in Aachen, Germany
Today I am going to meet up with other Subversion developers to hack, talk, invent, fix, inspire.
For those who are volunteer contributors, who may have little time to devote to Subversion usually, the hackathon provides a few days to concentrate on their favourite improvements and fixes, and to bring their ideas together.
For me, employed by Assembla to improve Subversion’s support for modern cloud work flows, this gives me a chance to gather ideas from other developers, bounce my ideas off them and see where they lead, and find new inspirations and enthusiasm.
Shelving and Checkpointing is my focus right now — the ability to quickly save and restore work in progress, without having to commit it to the repository. My initial version of shelving was merged to trunk last week, and Assembla is helping to make it available for users to try. (Download it here — and please let us know what you want it to become.)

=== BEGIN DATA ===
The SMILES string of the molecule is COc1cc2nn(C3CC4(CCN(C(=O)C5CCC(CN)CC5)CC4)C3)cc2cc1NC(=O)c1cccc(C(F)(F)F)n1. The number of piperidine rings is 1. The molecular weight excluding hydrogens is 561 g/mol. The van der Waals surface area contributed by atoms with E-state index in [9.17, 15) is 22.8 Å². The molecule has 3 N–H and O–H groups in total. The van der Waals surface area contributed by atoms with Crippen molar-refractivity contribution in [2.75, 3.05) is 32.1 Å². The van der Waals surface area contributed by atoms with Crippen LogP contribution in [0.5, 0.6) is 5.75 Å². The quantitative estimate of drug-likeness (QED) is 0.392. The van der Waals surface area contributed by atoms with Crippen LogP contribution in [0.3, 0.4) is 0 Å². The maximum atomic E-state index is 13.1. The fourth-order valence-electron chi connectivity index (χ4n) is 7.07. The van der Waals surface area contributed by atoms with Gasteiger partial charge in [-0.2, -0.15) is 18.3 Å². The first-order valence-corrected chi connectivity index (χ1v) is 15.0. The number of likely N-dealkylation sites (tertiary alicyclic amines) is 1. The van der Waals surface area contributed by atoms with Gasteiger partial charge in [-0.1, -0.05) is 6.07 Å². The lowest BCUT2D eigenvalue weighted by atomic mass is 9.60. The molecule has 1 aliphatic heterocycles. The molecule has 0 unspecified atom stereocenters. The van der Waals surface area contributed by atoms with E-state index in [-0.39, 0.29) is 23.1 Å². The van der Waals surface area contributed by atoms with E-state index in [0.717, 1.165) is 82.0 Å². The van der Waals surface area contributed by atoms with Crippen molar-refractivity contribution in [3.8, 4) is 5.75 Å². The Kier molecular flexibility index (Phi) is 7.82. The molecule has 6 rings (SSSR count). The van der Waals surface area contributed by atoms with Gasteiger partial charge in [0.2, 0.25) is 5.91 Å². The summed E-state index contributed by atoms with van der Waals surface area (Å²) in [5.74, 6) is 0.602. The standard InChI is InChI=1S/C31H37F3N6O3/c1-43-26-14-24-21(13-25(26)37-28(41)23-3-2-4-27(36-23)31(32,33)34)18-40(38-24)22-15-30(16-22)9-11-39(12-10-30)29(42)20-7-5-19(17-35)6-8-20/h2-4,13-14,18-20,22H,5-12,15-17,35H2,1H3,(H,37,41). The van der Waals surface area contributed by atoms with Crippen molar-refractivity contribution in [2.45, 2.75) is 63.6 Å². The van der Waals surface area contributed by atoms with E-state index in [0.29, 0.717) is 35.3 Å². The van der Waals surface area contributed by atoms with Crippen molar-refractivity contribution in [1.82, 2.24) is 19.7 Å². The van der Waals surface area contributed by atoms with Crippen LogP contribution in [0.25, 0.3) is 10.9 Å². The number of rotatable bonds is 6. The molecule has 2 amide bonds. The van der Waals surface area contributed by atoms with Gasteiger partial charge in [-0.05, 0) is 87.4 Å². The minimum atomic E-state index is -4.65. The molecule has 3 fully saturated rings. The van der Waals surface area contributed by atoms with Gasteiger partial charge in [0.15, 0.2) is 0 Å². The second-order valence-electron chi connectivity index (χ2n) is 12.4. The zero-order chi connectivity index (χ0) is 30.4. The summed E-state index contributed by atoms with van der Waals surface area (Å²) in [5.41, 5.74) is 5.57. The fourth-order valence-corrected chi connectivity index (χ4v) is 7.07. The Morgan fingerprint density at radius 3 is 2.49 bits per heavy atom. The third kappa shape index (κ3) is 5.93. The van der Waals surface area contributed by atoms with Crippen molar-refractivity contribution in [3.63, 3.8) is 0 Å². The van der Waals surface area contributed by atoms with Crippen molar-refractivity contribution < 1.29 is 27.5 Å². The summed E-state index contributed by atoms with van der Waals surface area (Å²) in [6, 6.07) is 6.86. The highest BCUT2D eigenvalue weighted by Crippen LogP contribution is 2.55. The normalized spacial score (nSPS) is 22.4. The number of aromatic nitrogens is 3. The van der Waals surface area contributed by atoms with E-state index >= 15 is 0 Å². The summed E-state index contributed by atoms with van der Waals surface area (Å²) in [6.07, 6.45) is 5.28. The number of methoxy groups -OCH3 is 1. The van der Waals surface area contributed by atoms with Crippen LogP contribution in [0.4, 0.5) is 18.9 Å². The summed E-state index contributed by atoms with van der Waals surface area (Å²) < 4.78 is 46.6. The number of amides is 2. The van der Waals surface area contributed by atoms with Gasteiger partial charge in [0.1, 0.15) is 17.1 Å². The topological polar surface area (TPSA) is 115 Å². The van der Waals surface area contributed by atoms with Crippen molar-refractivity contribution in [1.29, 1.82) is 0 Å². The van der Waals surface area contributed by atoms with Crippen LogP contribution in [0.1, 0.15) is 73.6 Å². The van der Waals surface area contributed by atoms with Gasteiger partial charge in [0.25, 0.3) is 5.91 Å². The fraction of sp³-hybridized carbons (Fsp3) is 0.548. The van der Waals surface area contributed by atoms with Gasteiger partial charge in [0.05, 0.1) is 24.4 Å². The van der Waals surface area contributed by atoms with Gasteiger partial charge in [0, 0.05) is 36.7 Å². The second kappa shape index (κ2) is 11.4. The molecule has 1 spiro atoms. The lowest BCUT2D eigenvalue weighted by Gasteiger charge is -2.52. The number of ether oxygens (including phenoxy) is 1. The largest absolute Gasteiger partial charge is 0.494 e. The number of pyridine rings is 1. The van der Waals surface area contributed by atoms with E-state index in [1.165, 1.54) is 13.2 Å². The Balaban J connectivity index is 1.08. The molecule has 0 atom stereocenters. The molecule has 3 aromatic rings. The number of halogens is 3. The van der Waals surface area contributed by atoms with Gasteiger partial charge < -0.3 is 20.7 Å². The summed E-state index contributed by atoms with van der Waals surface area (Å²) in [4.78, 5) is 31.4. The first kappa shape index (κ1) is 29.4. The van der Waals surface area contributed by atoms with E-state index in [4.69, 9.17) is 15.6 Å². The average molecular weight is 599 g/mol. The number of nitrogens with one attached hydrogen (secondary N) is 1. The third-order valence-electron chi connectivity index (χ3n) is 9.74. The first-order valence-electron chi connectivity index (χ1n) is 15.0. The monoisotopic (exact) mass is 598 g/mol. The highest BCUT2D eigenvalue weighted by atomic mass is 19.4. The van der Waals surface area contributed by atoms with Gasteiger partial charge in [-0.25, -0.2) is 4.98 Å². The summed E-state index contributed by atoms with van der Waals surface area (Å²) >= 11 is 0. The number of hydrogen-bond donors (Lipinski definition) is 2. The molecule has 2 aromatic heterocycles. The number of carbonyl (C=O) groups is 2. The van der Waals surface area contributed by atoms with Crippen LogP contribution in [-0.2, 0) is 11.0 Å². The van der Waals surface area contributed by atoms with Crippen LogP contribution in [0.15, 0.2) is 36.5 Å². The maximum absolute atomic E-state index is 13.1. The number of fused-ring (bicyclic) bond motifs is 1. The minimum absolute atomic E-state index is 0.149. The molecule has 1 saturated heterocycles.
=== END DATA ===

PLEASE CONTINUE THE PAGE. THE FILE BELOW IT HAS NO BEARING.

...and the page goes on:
Now I have started on checkpointing, discussing the design on the dev mailing list and implementing it on the ‘shelve-checkpoint’ branch. One of the next bits of coding, that I may try to complete during the hackathon, is when restoring or ‘unshelving’ a saved change to make Subversion first check whether any of the files it will touch is already modified in the working copy, so it can warn me that applying the saved changes may conflict.
More important, though, is to come up with longer term directions. One high on my list is the ability to send a locally prepared change to a code review system, and later to commit a change that has been reviewed, like the popular ‘merge request’ or ‘pull request’ work flows. Systems built on top of Subversion including RhodeCode, Rietveld, and Assembla provide these merge-request work flows. What we have now is the opportunity to streamline and standardize how these work, making them more generally available and interoperable.
I wonder how my list of topics will have changed by the end of the week.Also on: